Selenium plays an important role in mammalian biology. Selenium is not, in itself, an antioxidant. It works through proteins to which it is incorporated in the form of Selenocysteine (Sec) called selenoproteins. So far 25 selenoproteins have been identified [37]. Some of them fulfill the role of antioxidants. The most important antioxidant enzymes in the body are: glutathione peroxidases (GSH-Pxs), thioredoxin reductases as well as Selenoprotein P (SePP). They protect the membranes against the damaging effects of reactive oxygen species [36,37]. Selenium level, GSH-Px activity and SePP concentration in mammals depend on the amount of Se intake in the diet [10,38,39]. Plasma GSH-Px activity and SePP concentration are considered to be markers of selenium status in the body [40]. It should be noted that SePP is a selenoprotein that has as many as 10 Sec residues in its chain and has two functions. Nine of Sec (at C-terminal domain) are responsible for transporting Se from the liver (where it is synthesized) to various organs, and only one (at N-terminal domain, position [40] has antioxidant properties [40], Suboptimal selenium intakes may reduce the synthesis of these selenoproteins which, in turn, might effect DNA damage, impair the immune system and anti-inflammatory responses, and reduce protection against diseases like cancer, heart disease, chronic kidney disease and others [12,41].

As mentioned above, the activity/concentration of selenoproteins depends on the concentration of Se in the organism. The low concentration of Se in residents of some countries is related to the consumption of articles grown in a region with low selenium content in the soil [27].

It should be noted that most Se ingested by animals and humans comes from the soil through plants. The levels of Se available in soils are highly variable globally. Areas that are notably low in Se include Finland, New Zealand, parts of China, Siberia and Tibet and some other areas in the world [42].


Foods and feeds naturally grown in Finland were extremely low in Se which led to a high incidence of deficiency diseases in young animals and in humans. Salonen et al [43] studied selenium concentration in 11,000 persons in two counties in eastern Finland, an area with an exceptionally high mortality from Cardiovascular Diseases (CVD). The subjects were aged 35-59 years and had died of Coronary Heart Disease (CHD) or other CVD or had a non-fetal myocardial infarction during a seven-year follow-up. The mean serum selenium concentration for all cases was 51.8 µg/ L and for all controls 55.3 µg/ L (P < 0.01). Serum selenium of less than 45 µg/ L was associated with an adjusted relative risk of CHD death and other CVD. Similar studies conducted in this area showed that patients with diagnosed cancer had a significantly lower (P < 0.012) plasma Se concentration (50.5 µg/ L) compared with healthy controls (54.3 µg/ L) [44]. The results of these studies support the hypothesis that selenium deficiency increases the risk of CHD and certain cancers in middle-aged persons.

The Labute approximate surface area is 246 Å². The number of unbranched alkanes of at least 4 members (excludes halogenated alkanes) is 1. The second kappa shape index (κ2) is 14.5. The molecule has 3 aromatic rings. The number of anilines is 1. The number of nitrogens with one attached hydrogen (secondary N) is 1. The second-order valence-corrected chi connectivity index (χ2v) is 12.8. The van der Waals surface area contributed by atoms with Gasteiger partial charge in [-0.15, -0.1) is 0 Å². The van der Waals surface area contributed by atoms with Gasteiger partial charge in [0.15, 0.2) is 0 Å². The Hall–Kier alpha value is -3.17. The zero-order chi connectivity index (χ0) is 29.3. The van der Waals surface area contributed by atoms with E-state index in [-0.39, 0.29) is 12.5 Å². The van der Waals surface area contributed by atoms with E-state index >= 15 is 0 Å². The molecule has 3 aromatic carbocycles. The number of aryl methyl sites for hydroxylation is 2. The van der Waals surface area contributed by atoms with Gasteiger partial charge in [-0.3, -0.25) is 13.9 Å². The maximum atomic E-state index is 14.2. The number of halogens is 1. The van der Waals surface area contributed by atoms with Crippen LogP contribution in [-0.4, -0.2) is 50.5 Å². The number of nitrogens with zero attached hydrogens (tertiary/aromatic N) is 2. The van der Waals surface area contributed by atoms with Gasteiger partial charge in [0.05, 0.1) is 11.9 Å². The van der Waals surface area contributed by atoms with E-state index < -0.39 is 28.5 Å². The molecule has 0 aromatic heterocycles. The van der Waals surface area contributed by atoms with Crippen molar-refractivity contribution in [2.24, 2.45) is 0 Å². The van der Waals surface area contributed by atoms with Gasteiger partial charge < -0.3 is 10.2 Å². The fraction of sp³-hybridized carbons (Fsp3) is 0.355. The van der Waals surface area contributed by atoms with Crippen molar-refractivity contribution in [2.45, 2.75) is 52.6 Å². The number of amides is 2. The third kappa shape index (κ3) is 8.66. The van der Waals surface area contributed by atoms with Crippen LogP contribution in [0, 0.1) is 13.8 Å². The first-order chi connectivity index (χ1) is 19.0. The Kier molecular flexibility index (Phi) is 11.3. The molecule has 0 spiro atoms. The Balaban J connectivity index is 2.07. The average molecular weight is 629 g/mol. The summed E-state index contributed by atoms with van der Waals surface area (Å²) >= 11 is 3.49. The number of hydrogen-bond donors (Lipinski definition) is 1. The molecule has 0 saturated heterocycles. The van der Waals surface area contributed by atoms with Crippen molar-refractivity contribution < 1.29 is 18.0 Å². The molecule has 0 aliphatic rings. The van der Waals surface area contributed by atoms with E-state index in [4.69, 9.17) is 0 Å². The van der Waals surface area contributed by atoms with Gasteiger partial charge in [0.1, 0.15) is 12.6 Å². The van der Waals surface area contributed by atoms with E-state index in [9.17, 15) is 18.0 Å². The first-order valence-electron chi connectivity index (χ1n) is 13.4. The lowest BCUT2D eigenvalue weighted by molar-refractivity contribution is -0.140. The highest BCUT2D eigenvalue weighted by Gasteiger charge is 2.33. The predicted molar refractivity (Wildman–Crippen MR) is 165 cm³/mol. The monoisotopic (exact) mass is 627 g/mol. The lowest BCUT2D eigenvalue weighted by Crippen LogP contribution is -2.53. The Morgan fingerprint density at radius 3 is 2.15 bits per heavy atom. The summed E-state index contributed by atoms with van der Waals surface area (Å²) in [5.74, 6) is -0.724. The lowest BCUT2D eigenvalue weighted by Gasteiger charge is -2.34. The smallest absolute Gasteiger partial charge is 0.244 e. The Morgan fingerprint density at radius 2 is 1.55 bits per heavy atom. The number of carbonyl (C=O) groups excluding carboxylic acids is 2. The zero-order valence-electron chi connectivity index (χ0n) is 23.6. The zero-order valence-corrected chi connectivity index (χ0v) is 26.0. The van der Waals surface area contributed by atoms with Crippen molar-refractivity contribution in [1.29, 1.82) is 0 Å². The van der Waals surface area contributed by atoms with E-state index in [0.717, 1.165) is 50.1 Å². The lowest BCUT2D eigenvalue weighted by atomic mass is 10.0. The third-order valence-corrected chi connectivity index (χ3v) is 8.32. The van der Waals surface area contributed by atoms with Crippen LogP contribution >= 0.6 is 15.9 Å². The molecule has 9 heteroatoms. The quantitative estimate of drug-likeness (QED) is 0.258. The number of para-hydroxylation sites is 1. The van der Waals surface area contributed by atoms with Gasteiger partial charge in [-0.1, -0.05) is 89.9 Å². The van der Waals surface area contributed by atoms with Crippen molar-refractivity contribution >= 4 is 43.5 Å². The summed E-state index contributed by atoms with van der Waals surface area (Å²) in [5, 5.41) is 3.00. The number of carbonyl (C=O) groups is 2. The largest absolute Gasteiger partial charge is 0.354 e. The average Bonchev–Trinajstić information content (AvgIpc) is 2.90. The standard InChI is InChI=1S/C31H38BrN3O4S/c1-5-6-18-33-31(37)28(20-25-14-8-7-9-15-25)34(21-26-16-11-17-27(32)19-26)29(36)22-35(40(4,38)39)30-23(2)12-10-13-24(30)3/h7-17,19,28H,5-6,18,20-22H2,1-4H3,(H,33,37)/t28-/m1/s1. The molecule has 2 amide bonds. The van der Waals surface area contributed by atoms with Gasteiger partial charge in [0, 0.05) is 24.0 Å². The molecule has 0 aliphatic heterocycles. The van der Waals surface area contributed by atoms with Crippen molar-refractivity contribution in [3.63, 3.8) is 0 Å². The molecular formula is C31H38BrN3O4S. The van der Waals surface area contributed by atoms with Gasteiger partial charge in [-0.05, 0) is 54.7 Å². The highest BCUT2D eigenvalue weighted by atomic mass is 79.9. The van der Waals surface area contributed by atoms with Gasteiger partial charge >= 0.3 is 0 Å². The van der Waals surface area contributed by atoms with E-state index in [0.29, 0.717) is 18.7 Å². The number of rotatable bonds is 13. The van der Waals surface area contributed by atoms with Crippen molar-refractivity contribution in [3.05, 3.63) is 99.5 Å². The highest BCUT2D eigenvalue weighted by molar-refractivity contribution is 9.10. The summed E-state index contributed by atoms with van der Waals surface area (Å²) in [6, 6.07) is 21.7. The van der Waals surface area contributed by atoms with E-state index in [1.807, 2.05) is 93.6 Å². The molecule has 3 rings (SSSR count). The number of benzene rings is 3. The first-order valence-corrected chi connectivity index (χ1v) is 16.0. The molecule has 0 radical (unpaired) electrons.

In order to increase the dietary Se intake of the population the Ministry of Agriculture and Forestry decided in 1984 to supplement multinutrient fertilizers with Se in the chemical form of sodium selenate [45]. Initially sodium selenate was added to multinutrient fertilizers used in agriculture and horticulture in amounts of 16 mg Se/ kg of fertilizer for cereals. In 1990 the quantity of Se was reduced to 6 mg/ kg of fertilizer. As a result of this procedure Se content in agricultural and animal products after three years increased several times [46]. The selenium concentration of spring cereals has increased on average 15-fold compared with the level before Se fertilization. The mean increase in Se concentration in beef, pork and milk was 6-, 2- and 3-fold [27].

Se supplementation of fertilizers affected the average intake significantly. A high plateau was reached during the years 1987-1990 of between 110 and 120 µg/ day [47] (Figure 1). This was reflected in plasma Se concentration. While before Se supplementation of fertilizers the mean plasma Se concentration was 0.89 mol/ L (70.3 µg/ L) after supplementation it reached its highest mean level four years later at 1.5 mol/ L (118.4 µg/ L). Since 2000, this level fluctuated within 100 µg/ L. In 2010 the mean plasma Se level reached the level of 1.4 mol/ L (110.5 µg/ L) [27] (Figure 2).

Figure 1: Average dietary selenium intake (energy level of 10 MJ) in Finland before and during selenium supplementation. Adapted from Varo et al. [46].

Figure 2: The mean values of selenium concentration in sera of the Helsinki area before and during selenium supplementation. Adapted from Mussalo-Rauhamaa et al. [47].

This level was still above the general plasma Se value in European countries [48], but equal to that found in Canada and the USA, where the daily Se intake was and is relatively high [48,49]. This indicates a good response to the supplemented fertilizers [50]. Although there is a certain trend in reducing mortality from coronary heart disease and cancer it is difficult to say clearly if this is an effect of increased Se intake or whether some other factors could be involved [47,50].